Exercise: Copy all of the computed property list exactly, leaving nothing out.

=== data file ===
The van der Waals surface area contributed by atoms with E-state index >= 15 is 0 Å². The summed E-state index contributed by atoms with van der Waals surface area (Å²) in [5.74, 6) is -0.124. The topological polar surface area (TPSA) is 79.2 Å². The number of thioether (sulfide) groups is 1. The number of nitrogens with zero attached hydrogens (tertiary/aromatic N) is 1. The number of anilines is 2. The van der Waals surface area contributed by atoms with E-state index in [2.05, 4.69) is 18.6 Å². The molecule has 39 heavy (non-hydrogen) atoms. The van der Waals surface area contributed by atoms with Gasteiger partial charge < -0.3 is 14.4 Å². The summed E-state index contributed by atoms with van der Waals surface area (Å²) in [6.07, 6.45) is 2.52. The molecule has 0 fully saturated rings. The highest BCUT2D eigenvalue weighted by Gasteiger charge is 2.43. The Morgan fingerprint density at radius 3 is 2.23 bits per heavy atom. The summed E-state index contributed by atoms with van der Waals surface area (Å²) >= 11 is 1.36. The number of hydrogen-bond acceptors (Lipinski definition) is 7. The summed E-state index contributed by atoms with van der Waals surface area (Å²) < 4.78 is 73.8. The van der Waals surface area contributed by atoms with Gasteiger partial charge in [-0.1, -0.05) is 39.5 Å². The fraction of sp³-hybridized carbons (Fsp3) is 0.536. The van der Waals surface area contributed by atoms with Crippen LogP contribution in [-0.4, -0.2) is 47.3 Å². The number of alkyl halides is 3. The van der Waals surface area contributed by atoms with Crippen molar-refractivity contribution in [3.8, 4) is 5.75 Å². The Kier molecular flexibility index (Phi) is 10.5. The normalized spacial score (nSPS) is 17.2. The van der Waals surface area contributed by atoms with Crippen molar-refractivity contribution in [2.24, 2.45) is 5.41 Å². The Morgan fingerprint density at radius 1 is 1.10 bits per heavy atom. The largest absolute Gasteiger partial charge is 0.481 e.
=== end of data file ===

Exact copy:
The van der Waals surface area contributed by atoms with E-state index >= 15 is 0 Å². The summed E-state index contributed by atoms with van der Waals surface area (Å²) in [5.74, 6) is -0.124. The topological polar surface area (TPSA) is 79.2 Å². The number of thioether (sulfide) groups is 1. The number of nitrogens with zero attached hydrogens (tertiary/aromatic N) is 1. The number of anilines is 2. The van der Waals surface area contributed by atoms with E-state index in [2.05, 4.69) is 18.6 Å². The molecule has 39 heavy (non-hydrogen) atoms. The van der Waals surface area contributed by atoms with Gasteiger partial charge < -0.3 is 14.4 Å². The summed E-state index contributed by atoms with van der Waals surface area (Å²) in [6.07, 6.45) is 2.52. The molecule has 0 fully saturated rings. The highest BCUT2D eigenvalue weighted by Gasteiger charge is 2.43. The Morgan fingerprint density at radius 3 is 2.23 bits per heavy atom. The summed E-state index contributed by atoms with van der Waals surface area (Å²) >= 11 is 1.36. The number of hydrogen-bond acceptors (Lipinski definition) is 7. The summed E-state index contributed by atoms with van der Waals surface area (Å²) < 4.78 is 73.8. The van der Waals surface area contributed by atoms with Gasteiger partial charge in [-0.1, -0.05) is 39.5 Å². The fraction of sp³-hybridized carbons (Fsp3) is 0.536. The van der Waals surface area contributed by atoms with Crippen LogP contribution in [-0.4, -0.2) is 47.3 Å². The number of alkyl halides is 3. The van der Waals surface area contributed by atoms with Crippen molar-refractivity contribution in [3.8, 4) is 5.75 Å². The Kier molecular flexibility index (Phi) is 10.5. The normalized spacial score (nSPS) is 17.2. The van der Waals surface area contributed by atoms with Crippen molar-refractivity contribution in [2.24, 2.45) is 5.41 Å². The Morgan fingerprint density at radius 1 is 1.10 bits per heavy atom. The largest absolute Gasteiger partial charge is 0.481 e.